• DLwindsunDLwindsun Posts: 34Administrators admin
    Re: PV Array Grounding/System Grounding

    Almost always the inverter takes the most damage, if the inverter takes a hit the charge control normally also gets hit about 60% of the time, it does not seem to effect anything else.
  • nielniel Posts: 10,311Solar Expert ✭✭✭✭
    Re: PV Array Grounding/System Grounding

    that's a real curiousity there with the inverter getting it most of the time. pickup of the emp must be going through the 115vac side of the inverter. do you recall if the ac side was grounded in these cases and if not could you please pay closer attention making a note of it? i have to know if they failed to ground the ac side at all or properly. also if there were lightning devices in place.
  • System2System2 Posts: 6,290 admin
    Re: PV Array Grounding/System Grounding

    Summer before last, we had a strike that really did a lot of electrical and electronic damage. Pretty well blew out everything in the place BUT the PV's and batteries. WOW! Now it's a big worry whenever theres a lightening storm and I run for the shed, pulling switches and plugs and hoping for the best.
    It is a very serious worry that in the blink of an eye, thousands of dollars and years of work could be destroyed, gone in a flash and puff of smoke.
    Wayne
  • nielniel Posts: 10,311Solar Expert ✭✭✭✭
    Re: PV Array Grounding/System Grounding

    i hear ya wayne. i did converse with dlwindsun by pm and the observed failures were grounded both for ac and dc sides with protection devices in place with no particular brand or model suffering this fate as the more of a brand/model out there the higher the incidence of it, putting the percentages pretty much the same for all. any protection ideas guys?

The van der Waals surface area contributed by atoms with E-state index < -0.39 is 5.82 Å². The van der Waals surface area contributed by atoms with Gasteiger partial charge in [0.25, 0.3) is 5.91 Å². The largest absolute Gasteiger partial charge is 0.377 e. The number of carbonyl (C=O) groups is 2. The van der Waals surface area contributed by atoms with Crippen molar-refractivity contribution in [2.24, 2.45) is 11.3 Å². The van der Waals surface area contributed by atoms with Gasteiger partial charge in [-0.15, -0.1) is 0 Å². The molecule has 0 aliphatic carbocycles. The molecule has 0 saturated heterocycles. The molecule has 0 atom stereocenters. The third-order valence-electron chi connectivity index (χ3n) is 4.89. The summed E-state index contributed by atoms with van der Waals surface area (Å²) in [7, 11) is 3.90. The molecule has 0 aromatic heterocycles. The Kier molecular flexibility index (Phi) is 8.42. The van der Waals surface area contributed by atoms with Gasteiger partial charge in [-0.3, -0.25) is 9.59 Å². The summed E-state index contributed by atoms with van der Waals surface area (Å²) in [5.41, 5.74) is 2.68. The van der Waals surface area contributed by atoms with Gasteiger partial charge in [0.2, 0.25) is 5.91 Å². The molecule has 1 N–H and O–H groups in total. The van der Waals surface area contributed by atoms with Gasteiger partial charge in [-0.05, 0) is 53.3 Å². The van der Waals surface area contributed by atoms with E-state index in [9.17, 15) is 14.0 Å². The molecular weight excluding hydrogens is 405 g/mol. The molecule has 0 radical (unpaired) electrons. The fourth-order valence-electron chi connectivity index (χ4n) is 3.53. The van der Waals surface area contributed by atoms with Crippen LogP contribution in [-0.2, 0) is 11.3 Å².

• BB.BB. Posts: 25,152Super Moderators admin
    Re: PV Array Grounding/System Grounding

    I would start with the rules for working with radios and reducing EMI (electromagnetic interference).

    As always, these are suggestions based on my experience in other fields... Not working with lightning myself... Your mileage may vary. For entertainment value only. :mrgreen:

    First, run all pairs of wires (especially those from solar panels and wind turbines) as twisted pairs--probably at least a few twists per foot. Never run the wire pairs separately around ground rods/guy wires and such (don't run the + on one side and the - on the other)... Prevent transformer differential coupling of energy from lightning surges through grounded metal and also to prevent the creation of a loop antenna picking up EMP from nearby strikes.

    Don't wrap (spiral) your solar panel/turbine lead pairs around grounded metal structures that may experience lightning induced currents. Don't wrap lightning ground wires around (or twist with) your +/- wires (or three phase AC wires from wind turbine). If you have excess wire/cable pairs, wrap them in "figure 8's", not in simple loops. This will help prevent common mode coupling of energy from either high current flow from direct strikes or nearby EMP coupling.